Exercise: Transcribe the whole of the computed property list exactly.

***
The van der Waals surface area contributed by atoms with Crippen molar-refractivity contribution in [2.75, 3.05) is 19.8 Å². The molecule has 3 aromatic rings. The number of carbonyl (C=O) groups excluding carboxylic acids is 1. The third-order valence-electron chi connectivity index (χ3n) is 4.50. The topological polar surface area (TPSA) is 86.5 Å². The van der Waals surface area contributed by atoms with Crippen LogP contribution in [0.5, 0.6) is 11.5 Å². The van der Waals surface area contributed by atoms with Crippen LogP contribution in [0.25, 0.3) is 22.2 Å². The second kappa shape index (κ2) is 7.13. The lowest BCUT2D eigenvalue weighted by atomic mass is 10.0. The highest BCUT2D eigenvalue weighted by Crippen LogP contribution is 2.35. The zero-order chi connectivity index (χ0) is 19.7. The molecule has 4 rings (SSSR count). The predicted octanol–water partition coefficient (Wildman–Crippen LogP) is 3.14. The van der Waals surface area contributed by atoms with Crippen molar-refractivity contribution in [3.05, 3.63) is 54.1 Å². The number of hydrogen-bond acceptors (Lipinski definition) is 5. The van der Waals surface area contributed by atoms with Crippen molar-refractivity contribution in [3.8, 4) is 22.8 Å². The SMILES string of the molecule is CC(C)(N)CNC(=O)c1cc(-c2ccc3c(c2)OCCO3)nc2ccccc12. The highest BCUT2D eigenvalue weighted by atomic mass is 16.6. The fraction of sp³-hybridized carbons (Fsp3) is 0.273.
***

The van der Waals surface area contributed by atoms with Crippen molar-refractivity contribution in [2.75, 3.05) is 19.8 Å². The molecule has 3 aromatic rings. The number of carbonyl (C=O) groups excluding carboxylic acids is 1. The third-order valence-electron chi connectivity index (χ3n) is 4.50. The topological polar surface area (TPSA) is 86.5 Å². The van der Waals surface area contributed by atoms with Crippen LogP contribution in [0.5, 0.6) is 11.5 Å². The van der Waals surface area contributed by atoms with Crippen LogP contribution in [0.25, 0.3) is 22.2 Å². The second kappa shape index (κ2) is 7.13. The lowest BCUT2D eigenvalue weighted by atomic mass is 10.0. The highest BCUT2D eigenvalue weighted by Crippen LogP contribution is 2.35. The zero-order chi connectivity index (χ0) is 19.7. The molecule has 4 rings (SSSR count). The predicted octanol–water partition coefficient (Wildman–Crippen LogP) is 3.14. The van der Waals surface area contributed by atoms with Crippen molar-refractivity contribution in [3.05, 3.63) is 54.1 Å². The number of hydrogen-bond acceptors (Lipinski definition) is 5. The van der Waals surface area contributed by atoms with Crippen molar-refractivity contribution in [3.8, 4) is 22.8 Å². The SMILES string of the molecule is CC(C)(N)CNC(=O)c1cc(-c2ccc3c(c2)OCCO3)nc2ccccc12. The highest BCUT2D eigenvalue weighted by atomic mass is 16.6. The fraction of sp³-hybridized carbons (Fsp3) is 0.273.